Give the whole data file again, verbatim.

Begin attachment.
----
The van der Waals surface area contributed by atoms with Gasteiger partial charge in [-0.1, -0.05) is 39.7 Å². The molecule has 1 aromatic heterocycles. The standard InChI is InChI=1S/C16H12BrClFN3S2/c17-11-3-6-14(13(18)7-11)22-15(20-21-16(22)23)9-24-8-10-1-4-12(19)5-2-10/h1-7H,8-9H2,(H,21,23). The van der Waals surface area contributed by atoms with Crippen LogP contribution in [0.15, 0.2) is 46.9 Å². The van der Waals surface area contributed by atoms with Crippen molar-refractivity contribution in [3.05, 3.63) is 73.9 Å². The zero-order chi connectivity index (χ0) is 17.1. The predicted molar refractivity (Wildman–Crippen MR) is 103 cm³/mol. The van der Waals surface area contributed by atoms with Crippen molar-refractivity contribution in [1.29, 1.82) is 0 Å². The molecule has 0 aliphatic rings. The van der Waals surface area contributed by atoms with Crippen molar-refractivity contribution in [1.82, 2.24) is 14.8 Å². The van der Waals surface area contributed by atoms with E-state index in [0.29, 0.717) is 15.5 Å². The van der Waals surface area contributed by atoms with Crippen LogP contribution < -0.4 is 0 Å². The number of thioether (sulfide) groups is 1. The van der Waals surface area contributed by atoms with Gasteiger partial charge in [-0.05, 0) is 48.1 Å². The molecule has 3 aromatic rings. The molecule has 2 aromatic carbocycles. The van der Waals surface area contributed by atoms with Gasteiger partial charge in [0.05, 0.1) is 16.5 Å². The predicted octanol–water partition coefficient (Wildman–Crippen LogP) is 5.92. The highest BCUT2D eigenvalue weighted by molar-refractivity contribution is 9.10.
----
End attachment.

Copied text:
The van der Waals surface area contributed by atoms with Gasteiger partial charge in [-0.1, -0.05) is 39.7 Å². The molecule has 1 aromatic heterocycles. The standard InChI is InChI=1S/C16H12BrClFN3S2/c17-11-3-6-14(13(18)7-11)22-15(20-21-16(22)23)9-24-8-10-1-4-12(19)5-2-10/h1-7H,8-9H2,(H,21,23). The van der Waals surface area contributed by atoms with Crippen LogP contribution in [0.15, 0.2) is 46.9 Å². The van der Waals surface area contributed by atoms with Crippen molar-refractivity contribution in [3.05, 3.63) is 73.9 Å². The zero-order chi connectivity index (χ0) is 17.1. The predicted molar refractivity (Wildman–Crippen MR) is 103 cm³/mol. The van der Waals surface area contributed by atoms with Crippen molar-refractivity contribution in [1.29, 1.82) is 0 Å². The molecule has 0 aliphatic rings. The van der Waals surface area contributed by atoms with Crippen molar-refractivity contribution in [1.82, 2.24) is 14.8 Å². The van der Waals surface area contributed by atoms with E-state index in [0.29, 0.717) is 15.5 Å². The van der Waals surface area contributed by atoms with Crippen LogP contribution < -0.4 is 0 Å². The number of thioether (sulfide) groups is 1. The van der Waals surface area contributed by atoms with Gasteiger partial charge in [-0.05, 0) is 48.1 Å². The molecule has 3 aromatic rings. The molecule has 2 aromatic carbocycles. The van der Waals surface area contributed by atoms with Gasteiger partial charge in [0.05, 0.1) is 16.5 Å². The predicted octanol–water partition coefficient (Wildman–Crippen LogP) is 5.92. The highest BCUT2D eigenvalue weighted by molar-refractivity contribution is 9.10.